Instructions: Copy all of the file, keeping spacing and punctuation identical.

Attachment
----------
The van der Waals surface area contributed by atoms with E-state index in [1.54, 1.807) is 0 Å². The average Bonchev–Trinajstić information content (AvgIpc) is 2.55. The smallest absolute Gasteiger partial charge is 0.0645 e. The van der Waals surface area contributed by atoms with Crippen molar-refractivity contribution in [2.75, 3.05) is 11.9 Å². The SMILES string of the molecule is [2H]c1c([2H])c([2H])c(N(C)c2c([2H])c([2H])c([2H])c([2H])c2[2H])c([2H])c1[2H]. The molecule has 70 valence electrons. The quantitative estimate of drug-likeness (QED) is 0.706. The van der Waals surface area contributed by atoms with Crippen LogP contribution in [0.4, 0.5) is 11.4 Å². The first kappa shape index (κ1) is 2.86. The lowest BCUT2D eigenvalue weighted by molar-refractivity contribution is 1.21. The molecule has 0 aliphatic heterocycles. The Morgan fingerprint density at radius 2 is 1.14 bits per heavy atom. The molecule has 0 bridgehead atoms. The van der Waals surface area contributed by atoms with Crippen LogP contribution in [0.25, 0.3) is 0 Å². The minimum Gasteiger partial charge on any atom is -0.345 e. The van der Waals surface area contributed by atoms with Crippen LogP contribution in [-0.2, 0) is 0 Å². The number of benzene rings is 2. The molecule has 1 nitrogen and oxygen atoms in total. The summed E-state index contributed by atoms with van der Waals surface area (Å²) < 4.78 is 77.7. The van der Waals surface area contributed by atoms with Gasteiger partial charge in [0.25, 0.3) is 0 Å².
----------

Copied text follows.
The van der Waals surface area contributed by atoms with E-state index in [1.54, 1.807) is 0 Å². The average Bonchev–Trinajstić information content (AvgIpc) is 2.55. The smallest absolute Gasteiger partial charge is 0.0645 e. The van der Waals surface area contributed by atoms with Crippen molar-refractivity contribution in [2.75, 3.05) is 11.9 Å². The SMILES string of the molecule is [2H]c1c([2H])c([2H])c(N(C)c2c([2H])c([2H])c([2H])c([2H])c2[2H])c([2H])c1[2H]. The molecule has 70 valence electrons. The quantitative estimate of drug-likeness (QED) is 0.706. The van der Waals surface area contributed by atoms with Crippen LogP contribution in [0.4, 0.5) is 11.4 Å². The first kappa shape index (κ1) is 2.86. The lowest BCUT2D eigenvalue weighted by molar-refractivity contribution is 1.21. The molecule has 0 aliphatic heterocycles. The Morgan fingerprint density at radius 2 is 1.14 bits per heavy atom. The molecule has 0 bridgehead atoms. The van der Waals surface area contributed by atoms with Crippen LogP contribution in [0.25, 0.3) is 0 Å². The minimum Gasteiger partial charge on any atom is -0.345 e. The van der Waals surface area contributed by atoms with Crippen LogP contribution in [-0.2, 0) is 0 Å². The number of benzene rings is 2. The molecule has 1 nitrogen and oxygen atoms in total. The summed E-state index contributed by atoms with van der Waals surface area (Å²) < 4.78 is 77.7. The van der Waals surface area contributed by atoms with Gasteiger partial charge in [0.25, 0.3) is 0 Å².